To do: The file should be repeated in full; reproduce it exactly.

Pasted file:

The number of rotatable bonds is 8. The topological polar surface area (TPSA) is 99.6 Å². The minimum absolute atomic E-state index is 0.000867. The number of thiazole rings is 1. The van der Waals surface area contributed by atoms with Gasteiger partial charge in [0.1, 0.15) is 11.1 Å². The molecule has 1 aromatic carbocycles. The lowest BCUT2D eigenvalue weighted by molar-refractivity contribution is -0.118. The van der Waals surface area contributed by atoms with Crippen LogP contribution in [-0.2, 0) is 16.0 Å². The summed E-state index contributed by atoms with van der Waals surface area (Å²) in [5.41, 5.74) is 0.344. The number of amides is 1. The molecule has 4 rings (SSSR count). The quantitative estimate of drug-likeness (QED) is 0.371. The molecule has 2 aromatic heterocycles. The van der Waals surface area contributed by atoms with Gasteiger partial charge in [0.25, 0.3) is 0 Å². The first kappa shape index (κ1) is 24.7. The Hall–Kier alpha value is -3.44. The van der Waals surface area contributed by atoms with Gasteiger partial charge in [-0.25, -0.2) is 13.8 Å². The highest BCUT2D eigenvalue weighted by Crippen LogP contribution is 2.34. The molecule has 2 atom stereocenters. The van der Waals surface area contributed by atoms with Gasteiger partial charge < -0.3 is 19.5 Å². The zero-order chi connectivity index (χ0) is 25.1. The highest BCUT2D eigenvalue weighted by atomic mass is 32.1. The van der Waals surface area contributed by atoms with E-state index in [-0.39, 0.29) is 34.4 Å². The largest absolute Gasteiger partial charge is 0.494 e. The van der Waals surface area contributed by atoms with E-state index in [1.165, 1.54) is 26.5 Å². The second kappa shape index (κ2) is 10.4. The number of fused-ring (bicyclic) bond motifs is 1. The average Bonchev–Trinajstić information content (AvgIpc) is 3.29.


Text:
The number of rotatable bonds is 8. The topological polar surface area (TPSA) is 99.6 Å². The minimum absolute atomic E-state index is 0.000867. The number of thiazole rings is 1. The van der Waals surface area contributed by atoms with Gasteiger partial charge in [0.1, 0.15) is 11.1 Å². The molecule has 1 aromatic carbocycles. The lowest BCUT2D eigenvalue weighted by molar-refractivity contribution is -0.118. The van der Waals surface area contributed by atoms with Crippen LogP contribution in [-0.2, 0) is 16.0 Å². The summed E-state index contributed by atoms with van der Waals surface area (Å²) in [5.41, 5.74) is 0.344. The number of amides is 1. The molecule has 4 rings (SSSR count). The quantitative estimate of drug-likeness (QED) is 0.371. The molecule has 2 aromatic heterocycles. The van der Waals surface area contributed by atoms with Gasteiger partial charge in [0.25, 0.3) is 0 Å². The first kappa shape index (κ1) is 24.7. The Hall–Kier alpha value is -3.44. The van der Waals surface area contributed by atoms with Gasteiger partial charge in [-0.25, -0.2) is 13.8 Å². The highest BCUT2D eigenvalue weighted by Crippen LogP contribution is 2.34. The molecule has 2 atom stereocenters. The van der Waals surface area contributed by atoms with Gasteiger partial charge < -0.3 is 19.5 Å². The zero-order chi connectivity index (χ0) is 25.1. The highest BCUT2D eigenvalue weighted by atomic mass is 32.1. The van der Waals surface area contributed by atoms with E-state index in [-0.39, 0.29) is 34.4 Å². The largest absolute Gasteiger partial charge is 0.494 e. The van der Waals surface area contributed by atoms with E-state index in [1.165, 1.54) is 26.5 Å². The second kappa shape index (κ2) is 10.4. The number of fused-ring (bicyclic) bond motifs is 1. The average Bonchev–Trinajstić information content (AvgIpc) is 3.29.